China Roundup: Mega trade fair goes online, anti-China sentiment hobbles developers

Rita Liao

Hello and welcome back to TechCrunch’s China Roundup, a digest of recent events shaping the Chinese tech landscape and what those events mean to people in the rest of the world. This week, we are seeing the backlash Chinese tech companies face around the world as anti-China sentiment escalates. In China, one of the world's largest trade fairs kicked off, virtually.

China tech abroad

Boycotting Chinese tech  

Chinese apps are facing major challenges in India after an app named Remove China Apps that made it easy for users to delete China-related services went viral. Though Google has pulled the app, anti-China sentiment will likely haunt Chinese apps in India as political tensions between the countries heighten. Several Indian celebrities in recent days have supported deleting Chinese apps. Yoga guru Baba Ramdev tweeted a video over the weekend that showed him deleting several apps with an affiliation with China.

Decoupling from Chinese tech might not be easy in practice. Four out of the top five smartphone brands in India are Chinese, according to Counterpoint data, three of which belong to the enigmatic BBK Electronics group based in Shenzhen. These Android phones normally come bundled with a suite of Chinese utility apps, so users would have to find alternatives were they to abandon the Chinese options.

Indian smartphone shipments market share (Counterpoint)

China tech back home

Tencent Cloud powers mega trade show

The coronavirus outbreak is prompting people to bring everything online -- including mega-size trade shows. This week, Tencent announced that it will provide technological infrastructure to digitize China's oldest and biggest trade fair Canto Fair, which was postponed due to the coronavirus and later rescheduled to run virtually from June 15 to 24.

The project is no small feat for Tencent. Last year, the trade show, which took place in China's major trade city Guangzhou, attracted just below 200,000 buyers with turnover reaching nearly $30 billion.

The social networking and gaming giant, which has a growing cloud unit, will deploy more than 1,300 acceleration nodes across some 30 countries to handle the traffic of several hundred thousand exhibitors and buyers (1,100 of these acceleration nodes will be in China).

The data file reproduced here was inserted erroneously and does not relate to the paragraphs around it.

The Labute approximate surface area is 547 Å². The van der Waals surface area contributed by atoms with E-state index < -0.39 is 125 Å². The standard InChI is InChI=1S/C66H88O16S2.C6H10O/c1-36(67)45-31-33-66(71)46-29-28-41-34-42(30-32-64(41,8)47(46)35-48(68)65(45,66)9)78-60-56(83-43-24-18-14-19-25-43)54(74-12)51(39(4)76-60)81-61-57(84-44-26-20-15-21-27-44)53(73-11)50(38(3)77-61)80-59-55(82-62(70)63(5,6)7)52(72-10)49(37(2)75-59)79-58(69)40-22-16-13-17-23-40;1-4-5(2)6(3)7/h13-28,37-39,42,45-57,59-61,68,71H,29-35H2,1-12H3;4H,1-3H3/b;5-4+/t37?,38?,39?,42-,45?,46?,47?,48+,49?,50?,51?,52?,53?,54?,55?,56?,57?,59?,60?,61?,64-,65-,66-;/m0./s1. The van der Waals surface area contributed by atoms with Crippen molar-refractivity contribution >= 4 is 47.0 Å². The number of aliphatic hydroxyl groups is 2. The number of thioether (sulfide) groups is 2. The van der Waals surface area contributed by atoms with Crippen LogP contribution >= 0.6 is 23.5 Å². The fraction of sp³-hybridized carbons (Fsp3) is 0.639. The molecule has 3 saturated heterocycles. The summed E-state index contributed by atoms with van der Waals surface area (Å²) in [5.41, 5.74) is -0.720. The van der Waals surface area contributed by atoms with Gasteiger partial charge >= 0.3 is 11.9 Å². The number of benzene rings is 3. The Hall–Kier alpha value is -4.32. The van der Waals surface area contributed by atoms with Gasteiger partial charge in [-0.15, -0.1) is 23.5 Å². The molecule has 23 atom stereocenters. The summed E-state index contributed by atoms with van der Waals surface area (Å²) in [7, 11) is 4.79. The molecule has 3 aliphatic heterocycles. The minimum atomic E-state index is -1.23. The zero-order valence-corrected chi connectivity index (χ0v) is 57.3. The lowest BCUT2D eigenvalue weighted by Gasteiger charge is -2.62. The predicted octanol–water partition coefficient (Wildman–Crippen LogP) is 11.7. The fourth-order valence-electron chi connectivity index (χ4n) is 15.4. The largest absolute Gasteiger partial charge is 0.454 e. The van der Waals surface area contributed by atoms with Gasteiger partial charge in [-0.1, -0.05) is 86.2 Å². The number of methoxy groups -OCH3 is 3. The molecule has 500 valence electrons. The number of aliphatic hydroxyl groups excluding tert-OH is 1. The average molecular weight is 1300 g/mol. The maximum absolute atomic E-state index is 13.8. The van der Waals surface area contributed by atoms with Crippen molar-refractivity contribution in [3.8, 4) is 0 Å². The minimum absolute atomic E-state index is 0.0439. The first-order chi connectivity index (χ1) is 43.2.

The virtual system will support essential trade show functionalities such as matchmaking between exhibitors and buyers, product demonstrations through videos and interactive live streaming.

The project will also acquire users for Tencent's enterprise-facing services, which have become the giant's new growth focus. For instance, Tencent Meeting, a Zoom equivalent, can host up to 300 participants per session. The app is currently the most downloaded iOS "business" app in China, according to App Annie.

ERP startup Jushuitan raised $100 million

Jushuitan, a six-year-old Shanghai-based startup focused on ERP (enterprise resources planning) tailored to e-commerce, announced completing a $100 million Series C round led by Goldman Sachs. While China's consumer-facing internet companies are in many ways on par with their American counterparts, the country is still "5-10 years behind in the area of enterprise software," stated Sun Mengxi, managing director at Goldman Sachs.

The firm's software-as-a-service solutions have served more than 500,000 e-commerce clients in China, but it's looking for overseas expansion -- which will use some of the proceeds from this round of funding. The fresh capital will also help upgrade the Jushuitan's products and services, work on its integration into supply chains, as well as allow it to invest in or acquire other companies.

Jushuitan is betting on the need for digitization in China's massive online retail industry, which has seen exponential growth since the early 2010s. Chief executive and founder Luo Haidong contended in a previous interview that the "watershed" in Chinese e-commerce happened around 2013-2014.

"When e-commerce first emerged, stores were able to sell all their inventory as long as they managed their orders well. But as the number of stores increased and growth slowed after 2014, there was a greater need to improve management. I clearly felt that the market was calling for an integrated system to manage orders, warehouses and supply chains -- that gave Jushuitan a great opportunity."



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